Commanders take DB Martin, C Stromberg on day 2 of NFL draft

ASHBURN, Va. (AP) — Ron Rivera tried to call Ricky Stromberg on Friday night to let him know the Washington Commanders were taking him in the third round of the NFL draft.

A technology mishap got in the way.

After a confusing back and forth, Rivera asked, “Stromberg please?” The voice on the other end responded, “Oh, you got the wrong number.”

General manager Martin Mayhew called Stromberg’s agent and then his father to deliver the news to the Arkansas center. After finally getting ahold of him and drafting Illinois defensive back Quan Martin in the second round and taking Mississippi State cornerback Emmanuel Forbes in the first, the Commanders feel they filled two big areas of need early in the draft.

“This is how the draft has fallen for us,” Rivera said. “These are the things that we feel we needed going forward as a football team.”

Of course it wasn’t without some drama. Stromberg won the award for the best blocking lineman in the SEC last season, but a new phone not receiving calls correctly delayed him finding out he was Washington’s choice at No. 97.

“I was expecting a call on my phone. It was on (my dad’s) phone,” Stromberg said. “He came around the corner and said, ‘It’s Washington.’ It was just crazy.”

Crazier, maybe, that the Commanders took defensive backs with each of their first two picks, but they were targeting Forbes and Martin all along.

“I’m excited to be able to play with him,” Martin said of Forbes. “He’s a great ball hawk, takes the balls away and gets the defense in the end zone.”

Martin, whose given name is Jartavius but prefers to go by Quan, was a five-year starter with the Illini and could split his time between safety and nickel back early on in the NFL. He made 64 tackles, forced two fumbles and had three interceptions during his final college season.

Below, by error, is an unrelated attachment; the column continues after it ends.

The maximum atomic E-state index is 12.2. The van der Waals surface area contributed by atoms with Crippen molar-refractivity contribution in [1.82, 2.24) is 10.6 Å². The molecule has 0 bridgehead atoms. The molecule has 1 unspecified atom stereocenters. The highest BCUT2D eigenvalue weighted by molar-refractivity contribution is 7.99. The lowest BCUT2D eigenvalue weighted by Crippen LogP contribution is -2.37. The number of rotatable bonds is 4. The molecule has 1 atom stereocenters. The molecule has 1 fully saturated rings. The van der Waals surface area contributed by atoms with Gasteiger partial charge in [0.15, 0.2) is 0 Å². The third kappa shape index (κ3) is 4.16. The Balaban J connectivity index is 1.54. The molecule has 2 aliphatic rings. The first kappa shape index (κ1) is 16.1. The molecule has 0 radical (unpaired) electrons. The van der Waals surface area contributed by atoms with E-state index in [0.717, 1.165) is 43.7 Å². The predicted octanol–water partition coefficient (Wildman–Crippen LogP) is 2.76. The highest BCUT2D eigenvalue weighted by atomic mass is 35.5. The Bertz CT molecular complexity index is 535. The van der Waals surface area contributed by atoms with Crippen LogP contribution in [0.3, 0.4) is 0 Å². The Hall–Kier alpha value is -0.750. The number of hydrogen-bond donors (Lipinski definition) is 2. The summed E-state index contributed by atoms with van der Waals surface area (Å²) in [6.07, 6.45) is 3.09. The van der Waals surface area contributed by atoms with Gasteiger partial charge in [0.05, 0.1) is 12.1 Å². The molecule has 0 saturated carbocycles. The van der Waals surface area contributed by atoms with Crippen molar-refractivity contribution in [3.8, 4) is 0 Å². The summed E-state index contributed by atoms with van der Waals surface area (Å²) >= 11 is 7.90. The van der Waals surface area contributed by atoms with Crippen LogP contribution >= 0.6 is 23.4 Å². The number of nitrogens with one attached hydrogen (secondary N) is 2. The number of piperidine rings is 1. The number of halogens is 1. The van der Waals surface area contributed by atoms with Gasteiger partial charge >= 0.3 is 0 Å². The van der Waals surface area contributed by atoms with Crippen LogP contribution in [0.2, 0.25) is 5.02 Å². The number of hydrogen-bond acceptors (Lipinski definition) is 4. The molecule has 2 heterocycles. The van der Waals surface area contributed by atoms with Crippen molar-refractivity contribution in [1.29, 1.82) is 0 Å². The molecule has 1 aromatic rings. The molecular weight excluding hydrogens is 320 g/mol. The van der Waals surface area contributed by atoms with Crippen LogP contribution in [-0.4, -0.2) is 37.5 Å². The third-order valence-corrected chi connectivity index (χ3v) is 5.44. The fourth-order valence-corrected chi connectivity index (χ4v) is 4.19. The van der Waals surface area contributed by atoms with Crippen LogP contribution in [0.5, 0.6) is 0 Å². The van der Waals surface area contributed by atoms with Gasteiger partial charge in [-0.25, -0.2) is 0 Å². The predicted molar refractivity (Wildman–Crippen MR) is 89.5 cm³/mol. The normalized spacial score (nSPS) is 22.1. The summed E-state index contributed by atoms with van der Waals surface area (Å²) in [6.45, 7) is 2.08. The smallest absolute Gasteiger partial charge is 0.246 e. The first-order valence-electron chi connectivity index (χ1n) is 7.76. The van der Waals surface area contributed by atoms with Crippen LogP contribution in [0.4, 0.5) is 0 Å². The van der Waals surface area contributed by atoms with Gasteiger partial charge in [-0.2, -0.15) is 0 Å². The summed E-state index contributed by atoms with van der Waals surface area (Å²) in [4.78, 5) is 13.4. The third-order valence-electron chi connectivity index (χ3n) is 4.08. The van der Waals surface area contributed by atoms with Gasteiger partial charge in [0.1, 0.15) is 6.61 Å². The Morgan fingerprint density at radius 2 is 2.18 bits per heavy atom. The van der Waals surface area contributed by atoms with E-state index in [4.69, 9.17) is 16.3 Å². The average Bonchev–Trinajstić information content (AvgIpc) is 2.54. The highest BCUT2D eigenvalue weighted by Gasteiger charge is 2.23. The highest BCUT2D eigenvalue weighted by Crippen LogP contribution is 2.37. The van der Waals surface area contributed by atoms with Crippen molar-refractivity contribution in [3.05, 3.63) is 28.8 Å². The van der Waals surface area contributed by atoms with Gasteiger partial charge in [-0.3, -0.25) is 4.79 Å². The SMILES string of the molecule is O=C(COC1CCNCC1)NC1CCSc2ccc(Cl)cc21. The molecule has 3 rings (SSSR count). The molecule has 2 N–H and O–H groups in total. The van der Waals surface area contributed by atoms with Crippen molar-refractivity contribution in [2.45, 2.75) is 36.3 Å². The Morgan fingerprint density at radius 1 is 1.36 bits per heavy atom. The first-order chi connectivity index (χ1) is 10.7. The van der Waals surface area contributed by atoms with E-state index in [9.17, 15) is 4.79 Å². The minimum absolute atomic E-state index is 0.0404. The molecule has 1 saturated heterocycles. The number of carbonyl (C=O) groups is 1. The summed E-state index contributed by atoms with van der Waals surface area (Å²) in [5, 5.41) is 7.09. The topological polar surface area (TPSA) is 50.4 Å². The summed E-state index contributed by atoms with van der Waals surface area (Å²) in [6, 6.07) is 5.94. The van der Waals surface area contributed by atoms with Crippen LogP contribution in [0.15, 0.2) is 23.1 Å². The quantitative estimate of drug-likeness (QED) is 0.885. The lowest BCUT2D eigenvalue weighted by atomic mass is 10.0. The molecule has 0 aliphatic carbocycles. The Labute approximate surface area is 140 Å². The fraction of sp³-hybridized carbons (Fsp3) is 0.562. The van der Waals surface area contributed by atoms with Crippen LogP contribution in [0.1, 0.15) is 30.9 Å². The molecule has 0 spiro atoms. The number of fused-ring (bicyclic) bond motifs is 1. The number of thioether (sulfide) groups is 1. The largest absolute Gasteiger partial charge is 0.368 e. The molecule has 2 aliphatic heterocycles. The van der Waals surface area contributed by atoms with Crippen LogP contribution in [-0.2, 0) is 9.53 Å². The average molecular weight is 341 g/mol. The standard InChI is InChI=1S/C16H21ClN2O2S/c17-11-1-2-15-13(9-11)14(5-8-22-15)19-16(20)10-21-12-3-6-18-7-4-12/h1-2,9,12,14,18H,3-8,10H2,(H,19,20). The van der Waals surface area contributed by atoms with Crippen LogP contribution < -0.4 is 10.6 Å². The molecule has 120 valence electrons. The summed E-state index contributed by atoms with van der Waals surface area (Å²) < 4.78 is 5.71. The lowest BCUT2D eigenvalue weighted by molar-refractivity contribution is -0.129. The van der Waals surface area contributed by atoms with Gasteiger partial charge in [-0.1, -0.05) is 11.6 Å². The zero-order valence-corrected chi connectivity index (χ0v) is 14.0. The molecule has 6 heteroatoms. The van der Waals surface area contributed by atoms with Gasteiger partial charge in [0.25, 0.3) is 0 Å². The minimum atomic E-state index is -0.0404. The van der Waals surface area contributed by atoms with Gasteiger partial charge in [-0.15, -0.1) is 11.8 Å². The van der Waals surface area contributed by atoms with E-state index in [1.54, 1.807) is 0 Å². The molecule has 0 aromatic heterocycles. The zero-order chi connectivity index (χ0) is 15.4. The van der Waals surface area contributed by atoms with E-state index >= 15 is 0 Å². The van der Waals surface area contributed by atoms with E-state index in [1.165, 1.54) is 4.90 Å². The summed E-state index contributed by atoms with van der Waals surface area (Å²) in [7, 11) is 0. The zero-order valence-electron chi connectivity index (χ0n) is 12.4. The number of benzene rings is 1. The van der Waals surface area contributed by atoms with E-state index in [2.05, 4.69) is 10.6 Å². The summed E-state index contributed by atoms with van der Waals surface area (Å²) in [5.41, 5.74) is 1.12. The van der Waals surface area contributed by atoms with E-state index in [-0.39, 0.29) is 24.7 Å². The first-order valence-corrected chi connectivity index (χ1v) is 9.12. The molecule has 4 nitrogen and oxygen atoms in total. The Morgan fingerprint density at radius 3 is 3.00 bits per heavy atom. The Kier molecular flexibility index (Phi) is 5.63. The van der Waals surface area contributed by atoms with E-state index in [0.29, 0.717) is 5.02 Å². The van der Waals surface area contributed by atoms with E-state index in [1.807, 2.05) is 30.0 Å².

His versatility was one of the reasons the Commanders had interest in Martin.

“Football just always came natural to me,” Martin said from a draft party gathering at a house in central Florida. “Being able to play any position on the back end at any given moment in the game just shows my understanding of the game and my football IQ.”

Like Martin, Stromberg visited Washington’s practice facility this spring and was targeted by the front office. The 6-foot-3, 306-pounder taken 97th gives the Commanders young depth as part of their offensive line overhaul in the name of protecting quarterbacks Sam Howell and Jacoby Brissett.

“He’s very versatile,” Mayhew said of Stromberg, who can also play either guard position. “The kid is vert smart. I don’t think he’s going to have a hard time catching up to NFL football.”

The Commanders did not have their own third-round pick as a result of the trade 13 months ago with Indianapolis for Carson Wentz, who went 2-5 as the starting quarterback and was released after one season. Having Howell and Brissett in the fold allowed the long-QB-starved organization to not look hard at the position in the first three rounds of the draft.

Washington has five more picks in rounds 4-7 Saturday and could still look to add an offensive tackle, edge rusher and linebacker and may also be in the market for another running back.

“We decided we’re not going to tell you who we’re going to look at,” Rivera said. “But we’re taking into consideration all the positions.”


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